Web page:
Other conditions

Congenital Heart Disease

This is a deliberately brief description of CHD. Echo assessment of anything more complicated than this requires zen master expertise.


Secundum commonest where fossa ovalis absent.
Primum in inferior septum.
L to R shunt with pulmonary hypertension and R heart failure.
Best seen in subcostal window.
Colour shows flow across.
Assess flow across with PW also.
Look for R sided dilatation and RV volume overload (paradoxical septal motion in diastole).
Assess for pulmonary hypertension.
Perform shunt calculation.

ratio of RV SV to LV SV

For RV SV measure RVOT diameter and PW same spot for VTI.
For LV SV measure LVOT diameter (PLAX) and PW same spot in A5C for VTI.

For PFO get patient to do valsalva and look for right to left flow in A4C and subcostal views.

Perform contrast study (agitated saline) if not sure if ASD or PFO present. If no shunt, micro-bubbles dissipate within the lung vessels and so are not seen the left heart. If the shunt is myocardial will get contrast appearing in the LA within 3 cardiac cycles of RA opacification. An intrapulmonary shunt (eg AV malformation) takes 5 cycles or longer.

Atrial septal aneurysm looks like bulging IAS protruding or moving at least 10mm with a base of at least 15mm.


Located in thin fibrous membranous septum just below AV.
PLAX (hole below AV).

In the muscular septum. Will be here if the result of an MI. May be multiple.

 (canal, posterior)
Posterior to TV septal leaflet. 

 (outlet, doubly committed)
In between the outflow tracts just below AV and PV.
PSAX and A5C
Associated AR from RCC prolapse.

Same principles as for ASD.
Small holes will have higher velocities – restrictive VSD.
Shunt calculation.
Velocity of the jet related to pressure by Bernoulli so can calculate ventricular pressure difference.
Look for R heart and LA dilatation. 


TTE 1st line in all suspected IE except in prosthetic valves or to assess IE complicationswhere TOE 1st line.

Near zero risk (so no need for echo) if absence of:

  • Prosthetic valve
  • IVDA (drug abuser)
  • Embolic signs
  • Central line (so most ICU patients will have an indication if signs after admission)
  • Positive blood cultures

Irregular mass attached to upstream side of valve leaflet (atrial side for MV and TV). 
Can be attached to any part of valve but most often at coaptation line.
Move with the leaflet but oscillate.
May prolapse through valve.
Fungal vegetations bigger than bacterial.

TTE has a sensitivity of 50% for detecting vegetations down to 2mm (misses 75% below 5mm).
Overall sensitivity TTE about 75% (absence does not exclude).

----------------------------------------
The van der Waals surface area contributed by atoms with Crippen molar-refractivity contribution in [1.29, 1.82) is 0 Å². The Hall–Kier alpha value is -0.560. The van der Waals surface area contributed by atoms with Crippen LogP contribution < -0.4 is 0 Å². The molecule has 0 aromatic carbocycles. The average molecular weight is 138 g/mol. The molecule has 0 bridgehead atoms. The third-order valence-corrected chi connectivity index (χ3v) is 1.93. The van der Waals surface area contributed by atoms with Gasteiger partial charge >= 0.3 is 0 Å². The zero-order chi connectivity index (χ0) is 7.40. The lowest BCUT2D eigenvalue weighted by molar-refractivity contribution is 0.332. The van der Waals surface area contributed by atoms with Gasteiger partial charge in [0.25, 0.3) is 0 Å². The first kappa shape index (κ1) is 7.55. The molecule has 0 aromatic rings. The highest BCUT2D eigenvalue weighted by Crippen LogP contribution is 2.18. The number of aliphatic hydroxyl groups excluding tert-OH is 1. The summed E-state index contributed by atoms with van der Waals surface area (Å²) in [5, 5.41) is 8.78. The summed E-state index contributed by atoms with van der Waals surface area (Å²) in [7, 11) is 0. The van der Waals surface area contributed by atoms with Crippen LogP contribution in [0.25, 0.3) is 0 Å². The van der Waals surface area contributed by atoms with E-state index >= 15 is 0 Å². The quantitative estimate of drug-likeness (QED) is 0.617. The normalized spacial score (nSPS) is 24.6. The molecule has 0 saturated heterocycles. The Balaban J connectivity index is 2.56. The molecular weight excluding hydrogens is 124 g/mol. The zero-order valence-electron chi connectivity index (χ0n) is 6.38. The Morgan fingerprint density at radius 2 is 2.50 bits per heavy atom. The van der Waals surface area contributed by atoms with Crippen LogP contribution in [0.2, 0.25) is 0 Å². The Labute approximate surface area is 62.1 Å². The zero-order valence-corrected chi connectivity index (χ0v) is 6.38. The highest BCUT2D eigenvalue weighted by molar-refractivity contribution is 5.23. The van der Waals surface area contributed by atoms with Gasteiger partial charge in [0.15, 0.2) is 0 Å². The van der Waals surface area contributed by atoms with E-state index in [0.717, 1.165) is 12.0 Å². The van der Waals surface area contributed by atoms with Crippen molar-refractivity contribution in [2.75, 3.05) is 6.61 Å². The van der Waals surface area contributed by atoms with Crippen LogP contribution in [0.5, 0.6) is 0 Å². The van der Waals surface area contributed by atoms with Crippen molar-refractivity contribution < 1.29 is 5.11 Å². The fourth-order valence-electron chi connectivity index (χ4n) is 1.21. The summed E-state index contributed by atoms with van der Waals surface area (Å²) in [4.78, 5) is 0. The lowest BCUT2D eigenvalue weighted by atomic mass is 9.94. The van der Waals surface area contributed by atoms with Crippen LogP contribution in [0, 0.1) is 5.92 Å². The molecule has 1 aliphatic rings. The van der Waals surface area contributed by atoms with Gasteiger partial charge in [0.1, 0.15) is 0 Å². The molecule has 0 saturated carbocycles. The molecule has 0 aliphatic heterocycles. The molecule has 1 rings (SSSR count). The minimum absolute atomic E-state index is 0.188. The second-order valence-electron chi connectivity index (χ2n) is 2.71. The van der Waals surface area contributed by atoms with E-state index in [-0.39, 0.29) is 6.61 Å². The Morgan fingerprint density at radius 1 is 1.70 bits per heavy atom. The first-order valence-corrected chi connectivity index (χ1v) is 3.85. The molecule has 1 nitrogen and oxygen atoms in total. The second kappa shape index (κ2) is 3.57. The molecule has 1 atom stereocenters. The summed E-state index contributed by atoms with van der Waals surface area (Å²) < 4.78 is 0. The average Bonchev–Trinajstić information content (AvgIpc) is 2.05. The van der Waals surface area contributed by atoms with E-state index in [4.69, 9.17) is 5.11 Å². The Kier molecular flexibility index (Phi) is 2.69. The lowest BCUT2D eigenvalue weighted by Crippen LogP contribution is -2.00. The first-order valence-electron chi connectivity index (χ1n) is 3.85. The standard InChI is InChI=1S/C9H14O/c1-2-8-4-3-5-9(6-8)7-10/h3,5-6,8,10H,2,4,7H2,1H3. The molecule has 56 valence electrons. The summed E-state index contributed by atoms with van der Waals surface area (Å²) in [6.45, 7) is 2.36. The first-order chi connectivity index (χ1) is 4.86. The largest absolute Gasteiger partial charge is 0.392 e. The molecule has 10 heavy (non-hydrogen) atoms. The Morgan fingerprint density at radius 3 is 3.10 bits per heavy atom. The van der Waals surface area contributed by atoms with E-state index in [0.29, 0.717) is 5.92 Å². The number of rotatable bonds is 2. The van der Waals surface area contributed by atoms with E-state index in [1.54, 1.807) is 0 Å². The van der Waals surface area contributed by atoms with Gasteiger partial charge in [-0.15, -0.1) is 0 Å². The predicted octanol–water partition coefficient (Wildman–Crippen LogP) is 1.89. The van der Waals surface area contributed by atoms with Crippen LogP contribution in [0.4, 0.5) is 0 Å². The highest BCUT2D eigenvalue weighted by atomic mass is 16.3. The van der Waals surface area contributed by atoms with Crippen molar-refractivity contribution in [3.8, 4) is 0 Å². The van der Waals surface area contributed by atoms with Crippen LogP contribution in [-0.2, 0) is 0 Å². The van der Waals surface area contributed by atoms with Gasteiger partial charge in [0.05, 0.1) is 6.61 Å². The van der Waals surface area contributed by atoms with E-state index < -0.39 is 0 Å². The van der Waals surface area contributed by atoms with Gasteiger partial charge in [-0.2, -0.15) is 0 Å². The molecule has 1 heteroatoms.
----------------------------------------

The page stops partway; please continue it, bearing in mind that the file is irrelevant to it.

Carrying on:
Specificity 95% (seeing vegetations with clinical suspicion means highly likely have IE).
High negative predictive value if completely normal study (IE very unlikely).

Describe by MELTS
Motion (independent of valve), Effects (regurg, abscess), Location (upstream, on prosthetic material), Texture, Shape.




  • Myocarditis
  • Alcohol
  • Prolonged tachycardia
  • Pregnancy.

Ischaemia, valvular disease and hypertension cause LV dilatation and impairment but are not usually classified as DCM.

Dilatation and systolic impairment of LV.

Often accompanied by pulmonary hypertension and dilatation of other chambers with MR and TR.
Wall thickness normal.
LV more spherical.
Spontaneous echo contrast and thrombus (slow turbulent flow).
Early closure of AV and delayed closure MV.
As LVEDP rises then will get evidence of diastolic dysfunction.


65% asymmetrical (mostly septal but can be apical).
35% symmetrical (need to make sure no other cause like AS or hypertension).
Obstructive or non obstructive.

Systolic function preserved. LV non-dilated with small cavity. EF normal or increased.
Diastolic function impaired.

LVOT increased velocity (significant gradient and turbulent flow – can distinguish AS from HOCM by using PW to see where velocity highest). 
Obstructive if gradient >30mmHg (including with exercise).
Sabre shaped LVOT trace (rate of rise in velocity increases throughout systole as the LVOT narrows).
Increased LVOT velocity causes a Venturi effect causing systolic anterior motion (SAM) of the anterior MV leaflet. The leaflet will touch the septum in systole. This may cause a posteriorly directed jet of MR.
Fluttering/early closure of AV.
Velocity increased with valsalva.

Athlete’s heart
Hypertrophied LV (?RV too)
Dilated LV
Normal atrial size


Infiltration or deposition.
Amyloid, haemochromatosis, endocardial fibrosis, sarcoid, glycogen storage disease.

Systolic function preserved. LV non-dilated. (EF preserved but systolic function not normal).
Diastolic function impaired – stiff LV.

LV and RV may be hypertrophied.
Dilated atria and IVC.
Pulmonary hypertension.

Myocardium echo-bright and speckled in amyloid.

Arrhythmogenic RV cardiomyopathy

Dilated RV with dysfunction
Aneurysms of RV free wall.
Echo-bright moderator band and myocardium.

Constrictive Pericarditis vs restrictive cardiomyopathy.


Powered by WordPress.com.

Up ↑